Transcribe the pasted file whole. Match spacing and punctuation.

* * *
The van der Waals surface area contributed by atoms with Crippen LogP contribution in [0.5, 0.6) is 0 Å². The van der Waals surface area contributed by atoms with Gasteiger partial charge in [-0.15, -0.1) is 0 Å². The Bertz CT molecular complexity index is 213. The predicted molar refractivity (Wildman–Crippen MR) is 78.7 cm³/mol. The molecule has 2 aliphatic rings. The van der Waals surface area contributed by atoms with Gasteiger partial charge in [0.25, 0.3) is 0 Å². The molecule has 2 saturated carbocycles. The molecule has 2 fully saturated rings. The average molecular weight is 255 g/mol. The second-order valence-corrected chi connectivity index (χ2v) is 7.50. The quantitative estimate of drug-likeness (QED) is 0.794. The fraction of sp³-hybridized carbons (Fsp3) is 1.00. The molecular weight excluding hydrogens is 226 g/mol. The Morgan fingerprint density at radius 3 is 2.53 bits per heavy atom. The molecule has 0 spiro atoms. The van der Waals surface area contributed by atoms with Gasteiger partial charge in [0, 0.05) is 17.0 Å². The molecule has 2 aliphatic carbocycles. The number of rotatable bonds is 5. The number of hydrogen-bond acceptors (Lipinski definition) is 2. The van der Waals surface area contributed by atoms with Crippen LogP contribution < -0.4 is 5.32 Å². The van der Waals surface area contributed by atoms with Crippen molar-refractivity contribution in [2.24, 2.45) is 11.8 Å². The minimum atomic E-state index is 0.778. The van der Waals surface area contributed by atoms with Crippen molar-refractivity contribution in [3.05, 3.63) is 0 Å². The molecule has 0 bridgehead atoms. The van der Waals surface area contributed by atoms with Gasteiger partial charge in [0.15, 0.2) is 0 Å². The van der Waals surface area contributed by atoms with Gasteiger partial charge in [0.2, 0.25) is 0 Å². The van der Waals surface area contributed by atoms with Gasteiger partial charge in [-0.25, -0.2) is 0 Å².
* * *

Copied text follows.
The van der Waals surface area contributed by atoms with Crippen LogP contribution in [0.5, 0.6) is 0 Å². The van der Waals surface area contributed by atoms with Gasteiger partial charge in [-0.15, -0.1) is 0 Å². The Bertz CT molecular complexity index is 213. The predicted molar refractivity (Wildman–Crippen MR) is 78.7 cm³/mol. The molecule has 2 aliphatic rings. The van der Waals surface area contributed by atoms with Gasteiger partial charge in [0.25, 0.3) is 0 Å². The molecule has 2 saturated carbocycles. The molecule has 2 fully saturated rings. The average molecular weight is 255 g/mol. The second-order valence-corrected chi connectivity index (χ2v) is 7.50. The quantitative estimate of drug-likeness (QED) is 0.794. The fraction of sp³-hybridized carbons (Fsp3) is 1.00. The molecular weight excluding hydrogens is 226 g/mol. The Morgan fingerprint density at radius 3 is 2.53 bits per heavy atom. The molecule has 0 spiro atoms. The van der Waals surface area contributed by atoms with Gasteiger partial charge in [0, 0.05) is 17.0 Å². The molecule has 2 aliphatic carbocycles. The number of rotatable bonds is 5. The number of hydrogen-bond acceptors (Lipinski definition) is 2. The van der Waals surface area contributed by atoms with Crippen LogP contribution < -0.4 is 5.32 Å². The van der Waals surface area contributed by atoms with Crippen molar-refractivity contribution in [2.24, 2.45) is 11.8 Å². The minimum atomic E-state index is 0.778. The van der Waals surface area contributed by atoms with Crippen molar-refractivity contribution in [3.05, 3.63) is 0 Å². The molecule has 0 bridgehead atoms. The van der Waals surface area contributed by atoms with Gasteiger partial charge in [0.15, 0.2) is 0 Å². The van der Waals surface area contributed by atoms with Gasteiger partial charge in [0.2, 0.25) is 0 Å². The van der Waals surface area contributed by atoms with Gasteiger partial charge in [-0.25, -0.2) is 0 Å².